A XNU kernel vulnerability leaves older versions of macOS and iOS users open to remote code execution attacks.
The details: Researchers at code security company LGTM found a heap buffer overflow vulnerability in Apple’s XNU operating system kernel which allows for remote code execution of certain Mac and iOS devices when on the same Wi-Fi network.
XNU is the operating system kernel at the basis of both iOS and macOS, which makes iPhones, iPad and Macs all vulnerable, except for where the vulnerability has been patched by recent Apple updates (see below). XNU was first developed by Steve Job’s NeXT and became the kernel for Mac computers when Apple bought the company in the mid-90s when Jobs came back to the company.
The vulnerability is triggered when a malicious IP packet is sent to the IP address of the target device. The interesting aspect of the vulnerability is that no user interaction is required, rather all that needs to happen is for the target device be on the same Wi-Fi network as the attacker.
LGTM notes the below operating system versions are vulnerable to the attack:
- All devices on iOS 11 and earlier
- Apple OS X El Capitan devices and earlier
The vulnerability has been patched for macOS High Sierra (in Apple security update 2018-002) and macOS Sierra (in security update 2018-005).
The most current versions of Apple’s operating systems are iOS 12 and macOS Mojave (10.14).
Why it matters: For many years Apple claimed that Macs were more secure than Windows computers by default. This was a bit of a smokescreen by Apple in that there were so few Mac computers in the world compared to Windows that many attackers focused all of their attention on Microsoft’s operating system, leaving little malware in the wild to effect Mac processes.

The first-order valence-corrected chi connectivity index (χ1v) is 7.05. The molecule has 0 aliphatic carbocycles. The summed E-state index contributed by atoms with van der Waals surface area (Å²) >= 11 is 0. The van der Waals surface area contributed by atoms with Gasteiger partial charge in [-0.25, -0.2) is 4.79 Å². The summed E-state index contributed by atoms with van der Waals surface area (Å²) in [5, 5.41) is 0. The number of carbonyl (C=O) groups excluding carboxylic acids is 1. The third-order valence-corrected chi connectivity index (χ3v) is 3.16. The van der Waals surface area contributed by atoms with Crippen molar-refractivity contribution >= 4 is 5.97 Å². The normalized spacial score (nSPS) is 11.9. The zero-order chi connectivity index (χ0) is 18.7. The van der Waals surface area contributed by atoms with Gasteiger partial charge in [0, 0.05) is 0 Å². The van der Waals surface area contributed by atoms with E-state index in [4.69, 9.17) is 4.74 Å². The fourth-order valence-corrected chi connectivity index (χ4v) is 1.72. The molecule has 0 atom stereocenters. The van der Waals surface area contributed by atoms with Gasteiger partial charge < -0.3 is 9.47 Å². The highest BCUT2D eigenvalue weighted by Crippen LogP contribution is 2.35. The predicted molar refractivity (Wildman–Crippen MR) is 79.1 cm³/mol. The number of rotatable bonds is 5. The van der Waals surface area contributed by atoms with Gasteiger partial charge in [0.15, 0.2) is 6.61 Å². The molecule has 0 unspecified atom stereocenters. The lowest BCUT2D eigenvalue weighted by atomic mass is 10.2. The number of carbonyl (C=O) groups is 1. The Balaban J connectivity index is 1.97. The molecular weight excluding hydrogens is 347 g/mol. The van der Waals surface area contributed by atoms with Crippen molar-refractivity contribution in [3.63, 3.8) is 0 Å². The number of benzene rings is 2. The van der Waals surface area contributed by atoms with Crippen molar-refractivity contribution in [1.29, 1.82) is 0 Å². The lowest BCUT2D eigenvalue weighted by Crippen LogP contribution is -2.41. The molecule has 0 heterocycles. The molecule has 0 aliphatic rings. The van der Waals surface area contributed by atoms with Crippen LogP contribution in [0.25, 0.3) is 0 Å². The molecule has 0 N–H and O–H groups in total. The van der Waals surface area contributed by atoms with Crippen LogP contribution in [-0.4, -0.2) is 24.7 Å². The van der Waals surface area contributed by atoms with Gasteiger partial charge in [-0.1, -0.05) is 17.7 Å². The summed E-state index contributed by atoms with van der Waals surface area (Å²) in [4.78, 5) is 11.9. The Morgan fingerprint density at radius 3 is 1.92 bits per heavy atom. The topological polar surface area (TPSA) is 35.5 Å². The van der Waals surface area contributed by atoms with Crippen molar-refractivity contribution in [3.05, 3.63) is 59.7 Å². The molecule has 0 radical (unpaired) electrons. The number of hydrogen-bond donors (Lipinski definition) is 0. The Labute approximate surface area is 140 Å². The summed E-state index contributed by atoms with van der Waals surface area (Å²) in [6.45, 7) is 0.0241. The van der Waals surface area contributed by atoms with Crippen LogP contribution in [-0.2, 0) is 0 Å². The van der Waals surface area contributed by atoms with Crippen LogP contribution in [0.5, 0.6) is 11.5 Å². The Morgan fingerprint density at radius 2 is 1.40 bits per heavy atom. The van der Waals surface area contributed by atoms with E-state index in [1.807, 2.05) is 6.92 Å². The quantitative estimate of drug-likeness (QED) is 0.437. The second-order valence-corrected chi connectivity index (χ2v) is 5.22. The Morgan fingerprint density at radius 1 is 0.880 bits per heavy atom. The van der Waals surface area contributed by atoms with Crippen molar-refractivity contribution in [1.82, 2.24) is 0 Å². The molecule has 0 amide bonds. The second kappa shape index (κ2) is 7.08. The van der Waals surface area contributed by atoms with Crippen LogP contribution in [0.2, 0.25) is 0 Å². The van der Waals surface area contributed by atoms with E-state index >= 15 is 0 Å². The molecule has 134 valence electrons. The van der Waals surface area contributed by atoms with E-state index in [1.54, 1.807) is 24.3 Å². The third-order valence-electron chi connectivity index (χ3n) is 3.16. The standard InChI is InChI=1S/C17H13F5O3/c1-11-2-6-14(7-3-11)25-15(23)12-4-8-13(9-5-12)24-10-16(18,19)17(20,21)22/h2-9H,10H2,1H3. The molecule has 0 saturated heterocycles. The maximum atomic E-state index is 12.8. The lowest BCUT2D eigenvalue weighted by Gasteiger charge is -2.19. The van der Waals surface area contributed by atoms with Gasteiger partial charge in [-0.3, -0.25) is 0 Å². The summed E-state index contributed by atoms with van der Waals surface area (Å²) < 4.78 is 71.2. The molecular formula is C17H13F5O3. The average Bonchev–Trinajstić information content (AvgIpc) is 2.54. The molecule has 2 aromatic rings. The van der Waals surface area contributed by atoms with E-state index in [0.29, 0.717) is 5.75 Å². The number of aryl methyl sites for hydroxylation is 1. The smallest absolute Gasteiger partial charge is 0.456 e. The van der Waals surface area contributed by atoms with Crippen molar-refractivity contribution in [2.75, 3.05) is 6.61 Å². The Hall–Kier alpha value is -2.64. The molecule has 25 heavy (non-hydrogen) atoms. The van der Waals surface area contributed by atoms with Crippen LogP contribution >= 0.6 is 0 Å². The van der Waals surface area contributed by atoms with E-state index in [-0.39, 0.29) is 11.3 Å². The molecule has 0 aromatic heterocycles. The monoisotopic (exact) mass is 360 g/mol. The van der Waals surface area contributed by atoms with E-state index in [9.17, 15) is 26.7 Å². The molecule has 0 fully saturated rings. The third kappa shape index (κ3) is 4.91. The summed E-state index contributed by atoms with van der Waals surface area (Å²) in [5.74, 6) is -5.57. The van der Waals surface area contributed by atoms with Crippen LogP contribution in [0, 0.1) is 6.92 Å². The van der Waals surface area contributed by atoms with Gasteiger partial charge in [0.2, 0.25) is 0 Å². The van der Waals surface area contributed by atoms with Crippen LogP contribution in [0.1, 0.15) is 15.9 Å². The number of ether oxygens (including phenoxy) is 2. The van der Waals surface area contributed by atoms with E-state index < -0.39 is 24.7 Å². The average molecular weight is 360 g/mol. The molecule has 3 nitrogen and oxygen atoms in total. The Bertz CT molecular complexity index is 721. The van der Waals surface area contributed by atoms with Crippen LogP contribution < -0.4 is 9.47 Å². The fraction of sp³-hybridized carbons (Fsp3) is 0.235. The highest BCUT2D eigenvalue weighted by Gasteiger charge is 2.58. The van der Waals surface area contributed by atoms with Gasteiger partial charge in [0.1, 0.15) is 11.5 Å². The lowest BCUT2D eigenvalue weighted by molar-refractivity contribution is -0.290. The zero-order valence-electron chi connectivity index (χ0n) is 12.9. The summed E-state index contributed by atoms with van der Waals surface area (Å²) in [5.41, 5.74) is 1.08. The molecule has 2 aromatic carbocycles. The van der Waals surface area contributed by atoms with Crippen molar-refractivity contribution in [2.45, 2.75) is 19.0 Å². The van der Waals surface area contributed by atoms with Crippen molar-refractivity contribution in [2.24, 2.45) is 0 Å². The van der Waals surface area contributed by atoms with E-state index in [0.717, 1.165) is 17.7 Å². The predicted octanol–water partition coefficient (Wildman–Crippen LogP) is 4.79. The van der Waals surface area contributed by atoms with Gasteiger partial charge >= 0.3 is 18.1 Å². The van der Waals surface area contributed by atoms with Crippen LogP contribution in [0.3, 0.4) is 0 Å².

As Apple has grown to mammoth proportions in recent years, Macs and iOS devices have become more of a target and zero-day exploits such as the one discovered by LGTM have become more valuable. Apple has done well to quickly patch the vulnerability in its latest patch updates, but anybody using an older Mac or version of iOS is still potentially vulnerable.
The vulnerability also reiterates two very important facts: don’t use public Wi-Fi networks and keep your devices up to date.
The hacker perspective:
Randori director of offensive security Evan “Syn” Anderson says,
"Everything should start with an assumption of breach. While designing secure systems, everything needs to start with the assumption that an attacker is on your network and knows about something you don’t. This is not the first time a buffer overflow has been found in a kernel and frankly will not be the last. If your organization defines secure as 'all the vulnerabilities are patched' there is a huge hole in your security posture and you might want to assume the bad guys most likely know how to take advantage of it."